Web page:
Did you know that the city of the future was built way back in 1970?
Arcosanti is an ‘urban laboratory’ that experiments in building an ideal town. The ultimate goal is to build a place that reunites man with nature. It is a place where the sprawling urban population can breathe in the fresh air and breathe out the negative influences of the industrial revolution.
What influences are we talking about?
The same ones that have been keeping us online but disconnected from the world around us! They make us indifferent to the dying animals, the shrinking rivers, and the melting glaciers. The ones that make us treat the world as our wasteland.
In the 1960s, the Italian architect, Paolo Soleri, coined the term ‘arcology’. It is a blend of the two words architecture and ecology. According to him a man needs to live an ecologically accountable life. Otherwise we will lose our resources that will bring about our extinction.
This philosophy formed the foundation of his utopian structure of the town he called Arcosanti. However, it took almost a decade for the artist to raise funds and break ground on his dream project.
What’s with the name?
The name Arcosanti is derived from three different sources:
- The ‘ar’ is taken from the term arcology
- ‘cosa’ means things
- ‘anti’ can either be taken as before or opposed to
Hence, when the three words combine they make Arcosanti. This literally means an arcological town that is against the idea of things. We are guessing materialist things?
As soon as you step on the grounds of Arcosanti, you will be awestruck. This is because the place looks like a futuristic town out of a science fiction movie. Located in the midst of the Arizona desert, the town is enveloped by nature.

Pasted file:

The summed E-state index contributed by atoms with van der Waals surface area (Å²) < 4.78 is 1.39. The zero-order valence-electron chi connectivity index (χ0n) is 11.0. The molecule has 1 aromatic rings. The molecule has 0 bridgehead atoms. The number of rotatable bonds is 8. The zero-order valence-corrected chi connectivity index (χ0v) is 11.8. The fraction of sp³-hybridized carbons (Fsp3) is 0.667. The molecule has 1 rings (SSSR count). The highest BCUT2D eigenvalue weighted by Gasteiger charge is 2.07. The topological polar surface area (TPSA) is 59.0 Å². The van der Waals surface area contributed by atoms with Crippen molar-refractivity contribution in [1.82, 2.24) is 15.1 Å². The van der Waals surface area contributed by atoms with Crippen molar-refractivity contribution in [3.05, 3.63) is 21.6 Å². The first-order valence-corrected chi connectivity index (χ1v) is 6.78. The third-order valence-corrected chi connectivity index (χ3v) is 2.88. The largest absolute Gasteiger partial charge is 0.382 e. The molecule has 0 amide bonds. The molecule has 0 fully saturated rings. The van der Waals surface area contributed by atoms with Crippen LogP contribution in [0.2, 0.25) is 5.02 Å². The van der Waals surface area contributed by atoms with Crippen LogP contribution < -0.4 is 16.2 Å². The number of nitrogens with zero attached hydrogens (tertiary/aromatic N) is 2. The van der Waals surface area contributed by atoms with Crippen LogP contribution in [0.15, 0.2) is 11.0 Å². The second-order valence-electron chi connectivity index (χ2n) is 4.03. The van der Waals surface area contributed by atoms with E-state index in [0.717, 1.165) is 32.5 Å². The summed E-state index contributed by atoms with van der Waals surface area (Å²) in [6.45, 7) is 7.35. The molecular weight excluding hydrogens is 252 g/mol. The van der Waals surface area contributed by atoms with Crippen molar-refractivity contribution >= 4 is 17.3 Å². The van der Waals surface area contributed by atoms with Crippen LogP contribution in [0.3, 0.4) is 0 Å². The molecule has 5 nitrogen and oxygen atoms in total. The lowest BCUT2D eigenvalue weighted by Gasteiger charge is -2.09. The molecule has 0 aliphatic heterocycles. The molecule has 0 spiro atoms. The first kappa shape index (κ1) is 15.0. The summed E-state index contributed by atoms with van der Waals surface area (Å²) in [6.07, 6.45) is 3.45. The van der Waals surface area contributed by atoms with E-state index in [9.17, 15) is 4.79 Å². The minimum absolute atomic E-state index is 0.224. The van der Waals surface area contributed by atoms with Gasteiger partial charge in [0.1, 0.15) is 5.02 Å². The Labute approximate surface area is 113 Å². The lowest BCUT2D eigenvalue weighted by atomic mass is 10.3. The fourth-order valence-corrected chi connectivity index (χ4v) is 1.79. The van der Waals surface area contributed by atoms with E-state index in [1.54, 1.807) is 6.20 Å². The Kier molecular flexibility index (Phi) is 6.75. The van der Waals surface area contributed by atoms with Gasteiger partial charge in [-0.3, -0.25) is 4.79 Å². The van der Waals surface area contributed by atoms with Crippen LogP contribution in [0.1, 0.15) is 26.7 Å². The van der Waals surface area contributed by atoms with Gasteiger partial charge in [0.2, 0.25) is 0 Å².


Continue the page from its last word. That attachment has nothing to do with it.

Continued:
The architectural design is a fusion of old heritage domes and arches with the modern ledges and cuts. They seek out inspiration from designs that could make the infrastructure cost-effective and eco-friendly.
- The rooms are well-lit. They face the south, inviting the sunlight in
- The walls are heat-resistant
- The ‘no roads’ policy makes the town, a car-free zone
- Solar panels are used to supply electricity
- Open ceilings to let light and air in
Apart from this, the inhabitants are keen to recycle the resources they have. This is why the water is filtered and reused to irrigate the land. Moreover, the buildings here use 1/5 of the electricity used by an average home in a developed metropolis.
Currently, the town is inhabited with only eighty permanent residents but is visited by thousands.
Although the town is still unfinished, it has fulfilled Paolo’s dream of pushing the field of arcology forward. Hence, its existence has become a source of inspiration for people from all walks of life who want to build a better world.
What do you think?
Is Arcosanti an ideological dream or our imminent future?